In a rare campaign appearance on Thursday morning, Oprah Winfrey boosted Georgia Democratic gubernatorial nominee Stacey Abrams in metro Atlanta, seeking to help her become the nation's first African-American female governor.
“I’m here today because of Stacey Abrams,” Winfrey said in a speech that was briefly broadcast across all major cable-news networks. “And I’m here today because of the men and because of the women who were lynched, who were humiliated, who were discriminated against, who were suppressed, who were repressed and oppressed... I refuse to let their sacrifices be in vain.”
Despite the persistent social media chatter about a 2020 run against Trump, Winfrey once again said such a thing is decidedly not in the cards for her.
“I want to make it very clear to all the press, everybody: I'm not here because I’m making some grandstand because I’m thinking about running myself,” the media mogul said. “I don’t want to run, OK? I’m not trying to test any waters. Don’t want to go in those waters! I’m here today because of Stacey Abrams.”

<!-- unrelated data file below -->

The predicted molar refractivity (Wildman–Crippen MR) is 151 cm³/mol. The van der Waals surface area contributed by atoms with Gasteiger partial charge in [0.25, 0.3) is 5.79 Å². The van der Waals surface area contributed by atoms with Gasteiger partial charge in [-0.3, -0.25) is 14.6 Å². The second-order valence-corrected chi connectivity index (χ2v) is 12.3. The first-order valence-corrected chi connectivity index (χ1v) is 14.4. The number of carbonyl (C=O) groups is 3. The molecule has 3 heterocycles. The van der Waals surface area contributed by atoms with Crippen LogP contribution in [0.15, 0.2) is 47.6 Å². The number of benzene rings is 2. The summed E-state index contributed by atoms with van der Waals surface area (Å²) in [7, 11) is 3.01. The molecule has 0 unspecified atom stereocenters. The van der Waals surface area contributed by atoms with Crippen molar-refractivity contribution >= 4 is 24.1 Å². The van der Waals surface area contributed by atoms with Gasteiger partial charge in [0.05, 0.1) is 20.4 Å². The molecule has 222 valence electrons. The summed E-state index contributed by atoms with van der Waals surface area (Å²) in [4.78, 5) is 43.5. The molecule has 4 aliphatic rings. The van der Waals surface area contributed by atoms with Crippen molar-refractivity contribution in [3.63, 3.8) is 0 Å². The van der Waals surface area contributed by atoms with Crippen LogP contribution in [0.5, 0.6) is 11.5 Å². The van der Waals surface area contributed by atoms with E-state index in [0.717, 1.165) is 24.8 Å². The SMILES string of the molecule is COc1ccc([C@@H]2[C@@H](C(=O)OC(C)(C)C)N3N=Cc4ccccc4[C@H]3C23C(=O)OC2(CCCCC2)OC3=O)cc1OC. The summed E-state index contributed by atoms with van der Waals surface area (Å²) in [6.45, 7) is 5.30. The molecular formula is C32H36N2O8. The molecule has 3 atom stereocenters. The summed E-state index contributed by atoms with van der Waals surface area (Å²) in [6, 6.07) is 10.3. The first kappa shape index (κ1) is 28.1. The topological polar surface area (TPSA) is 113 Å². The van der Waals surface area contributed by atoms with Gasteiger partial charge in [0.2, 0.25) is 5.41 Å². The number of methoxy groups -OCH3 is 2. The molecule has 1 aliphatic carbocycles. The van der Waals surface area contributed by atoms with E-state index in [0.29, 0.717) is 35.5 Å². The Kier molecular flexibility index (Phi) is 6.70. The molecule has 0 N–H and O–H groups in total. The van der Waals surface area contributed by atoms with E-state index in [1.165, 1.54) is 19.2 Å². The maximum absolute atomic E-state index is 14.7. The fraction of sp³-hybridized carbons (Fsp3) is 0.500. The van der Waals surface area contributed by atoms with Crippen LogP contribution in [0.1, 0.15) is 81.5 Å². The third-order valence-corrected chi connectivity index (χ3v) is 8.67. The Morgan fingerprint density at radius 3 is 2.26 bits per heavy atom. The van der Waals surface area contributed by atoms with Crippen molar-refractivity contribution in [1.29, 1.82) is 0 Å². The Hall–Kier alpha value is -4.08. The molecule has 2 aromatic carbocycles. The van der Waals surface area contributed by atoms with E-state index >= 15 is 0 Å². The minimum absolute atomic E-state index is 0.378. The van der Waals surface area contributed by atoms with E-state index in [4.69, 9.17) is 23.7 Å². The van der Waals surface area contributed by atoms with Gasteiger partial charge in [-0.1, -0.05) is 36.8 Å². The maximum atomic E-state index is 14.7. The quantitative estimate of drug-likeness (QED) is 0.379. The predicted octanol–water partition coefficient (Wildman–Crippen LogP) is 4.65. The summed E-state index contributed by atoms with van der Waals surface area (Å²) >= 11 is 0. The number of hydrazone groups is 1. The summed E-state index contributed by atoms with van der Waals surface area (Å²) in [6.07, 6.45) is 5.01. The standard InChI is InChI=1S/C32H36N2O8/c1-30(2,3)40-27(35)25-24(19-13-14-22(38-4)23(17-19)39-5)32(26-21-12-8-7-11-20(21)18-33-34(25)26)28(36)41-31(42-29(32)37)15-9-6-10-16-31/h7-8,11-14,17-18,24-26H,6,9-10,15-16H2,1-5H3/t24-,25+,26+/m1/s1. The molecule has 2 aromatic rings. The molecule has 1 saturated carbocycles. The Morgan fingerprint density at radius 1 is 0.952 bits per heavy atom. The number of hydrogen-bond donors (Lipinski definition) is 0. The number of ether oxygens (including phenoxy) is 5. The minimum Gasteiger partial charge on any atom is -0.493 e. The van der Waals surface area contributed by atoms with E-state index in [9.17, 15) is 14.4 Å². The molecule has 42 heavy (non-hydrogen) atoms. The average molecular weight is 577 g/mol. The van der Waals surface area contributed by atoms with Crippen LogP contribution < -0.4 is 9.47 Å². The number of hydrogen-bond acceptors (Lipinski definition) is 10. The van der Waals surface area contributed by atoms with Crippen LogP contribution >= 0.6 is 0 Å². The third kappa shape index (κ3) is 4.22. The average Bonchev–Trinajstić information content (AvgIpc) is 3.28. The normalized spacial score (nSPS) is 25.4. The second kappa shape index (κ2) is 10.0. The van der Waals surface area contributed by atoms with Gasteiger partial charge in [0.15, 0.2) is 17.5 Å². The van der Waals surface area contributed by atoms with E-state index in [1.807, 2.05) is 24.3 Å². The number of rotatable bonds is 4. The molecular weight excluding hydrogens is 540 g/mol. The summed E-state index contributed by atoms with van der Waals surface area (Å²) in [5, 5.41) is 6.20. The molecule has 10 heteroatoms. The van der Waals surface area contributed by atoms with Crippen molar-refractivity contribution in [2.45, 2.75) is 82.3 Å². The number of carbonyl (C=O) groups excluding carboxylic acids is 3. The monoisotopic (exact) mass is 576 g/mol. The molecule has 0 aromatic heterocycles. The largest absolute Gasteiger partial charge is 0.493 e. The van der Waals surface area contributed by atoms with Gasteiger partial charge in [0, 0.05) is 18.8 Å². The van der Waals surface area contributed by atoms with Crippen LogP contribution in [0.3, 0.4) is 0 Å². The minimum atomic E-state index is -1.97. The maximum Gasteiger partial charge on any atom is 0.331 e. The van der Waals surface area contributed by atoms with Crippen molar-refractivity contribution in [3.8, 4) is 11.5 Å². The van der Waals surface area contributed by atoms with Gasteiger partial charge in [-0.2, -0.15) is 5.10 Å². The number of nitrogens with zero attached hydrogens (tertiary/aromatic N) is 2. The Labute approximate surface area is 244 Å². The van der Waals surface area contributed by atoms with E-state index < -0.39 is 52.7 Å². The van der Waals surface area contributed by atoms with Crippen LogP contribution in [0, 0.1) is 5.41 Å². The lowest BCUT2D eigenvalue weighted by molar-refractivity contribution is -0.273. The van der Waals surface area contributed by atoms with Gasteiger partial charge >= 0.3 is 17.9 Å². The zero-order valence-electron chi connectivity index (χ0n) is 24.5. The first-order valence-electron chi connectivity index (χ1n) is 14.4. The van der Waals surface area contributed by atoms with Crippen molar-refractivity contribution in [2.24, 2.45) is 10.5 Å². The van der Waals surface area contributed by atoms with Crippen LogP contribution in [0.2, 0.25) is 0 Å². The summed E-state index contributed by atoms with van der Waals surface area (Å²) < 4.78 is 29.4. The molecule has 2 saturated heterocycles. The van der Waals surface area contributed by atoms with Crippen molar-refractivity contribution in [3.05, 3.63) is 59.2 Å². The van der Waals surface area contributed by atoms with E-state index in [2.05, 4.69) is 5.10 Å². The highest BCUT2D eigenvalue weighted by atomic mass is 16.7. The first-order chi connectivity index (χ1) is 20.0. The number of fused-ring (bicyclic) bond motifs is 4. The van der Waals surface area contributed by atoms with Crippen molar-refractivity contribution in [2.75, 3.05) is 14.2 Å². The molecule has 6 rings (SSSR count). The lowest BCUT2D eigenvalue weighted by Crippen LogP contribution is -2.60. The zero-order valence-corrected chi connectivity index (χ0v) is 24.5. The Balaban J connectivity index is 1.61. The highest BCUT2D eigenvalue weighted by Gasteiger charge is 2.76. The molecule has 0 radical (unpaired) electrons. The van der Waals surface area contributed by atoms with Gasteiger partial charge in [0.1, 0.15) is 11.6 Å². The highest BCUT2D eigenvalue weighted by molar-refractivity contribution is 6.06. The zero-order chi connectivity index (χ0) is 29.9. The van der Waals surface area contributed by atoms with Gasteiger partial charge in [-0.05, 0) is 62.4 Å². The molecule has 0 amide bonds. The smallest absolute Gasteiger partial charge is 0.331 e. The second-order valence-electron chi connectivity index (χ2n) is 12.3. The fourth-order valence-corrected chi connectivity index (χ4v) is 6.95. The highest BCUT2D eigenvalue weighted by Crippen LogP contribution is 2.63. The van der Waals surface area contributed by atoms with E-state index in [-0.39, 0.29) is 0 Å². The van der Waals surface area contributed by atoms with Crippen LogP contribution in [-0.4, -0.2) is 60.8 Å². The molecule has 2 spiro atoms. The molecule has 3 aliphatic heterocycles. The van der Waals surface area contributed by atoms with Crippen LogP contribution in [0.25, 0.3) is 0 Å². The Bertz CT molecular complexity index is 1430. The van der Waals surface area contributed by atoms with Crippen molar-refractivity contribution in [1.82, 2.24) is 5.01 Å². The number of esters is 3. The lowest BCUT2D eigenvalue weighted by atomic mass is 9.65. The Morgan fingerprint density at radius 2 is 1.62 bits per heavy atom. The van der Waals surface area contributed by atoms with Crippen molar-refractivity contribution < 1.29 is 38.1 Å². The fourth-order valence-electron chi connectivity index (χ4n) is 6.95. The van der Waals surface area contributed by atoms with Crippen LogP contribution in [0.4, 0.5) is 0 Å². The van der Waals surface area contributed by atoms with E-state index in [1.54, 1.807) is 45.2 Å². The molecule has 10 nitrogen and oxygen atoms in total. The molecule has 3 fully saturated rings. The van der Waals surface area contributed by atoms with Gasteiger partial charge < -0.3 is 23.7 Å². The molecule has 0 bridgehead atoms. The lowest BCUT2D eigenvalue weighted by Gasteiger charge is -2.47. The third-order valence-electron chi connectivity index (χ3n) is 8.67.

Winfrey added that she was in Marietta on her own accord, that she is a registered political independent, and that “No one paid for me to come here. No one asked me to come here.”
She will later join Abrams at another campaign event and is anticipated to knock on doors on behalf of the candidate as well. Winfrey’s arrival comes just five days before Georgia voters decide on what polls suggest will be an extremely tight race for the governorship.
The Real Clear Politics average poll data shows Republican nominee and current Secretary of State Brian Kemp leading by an average of just 1.4 points, with the prospect of a runoff election possible if neither earn more than 50 percent of the vote on Tuesday.
The race has lately focused on Kemp's role in purging voters—many of whom are African-American—from state voter rolls, leading to charges of voter suppression. His actions even prompted former President Jimmy Carter to call for his immediate resignation.
In addition to Winfrey’s visit, former President Barack Obama and President Trump will hold competing rallies in the state in coming days.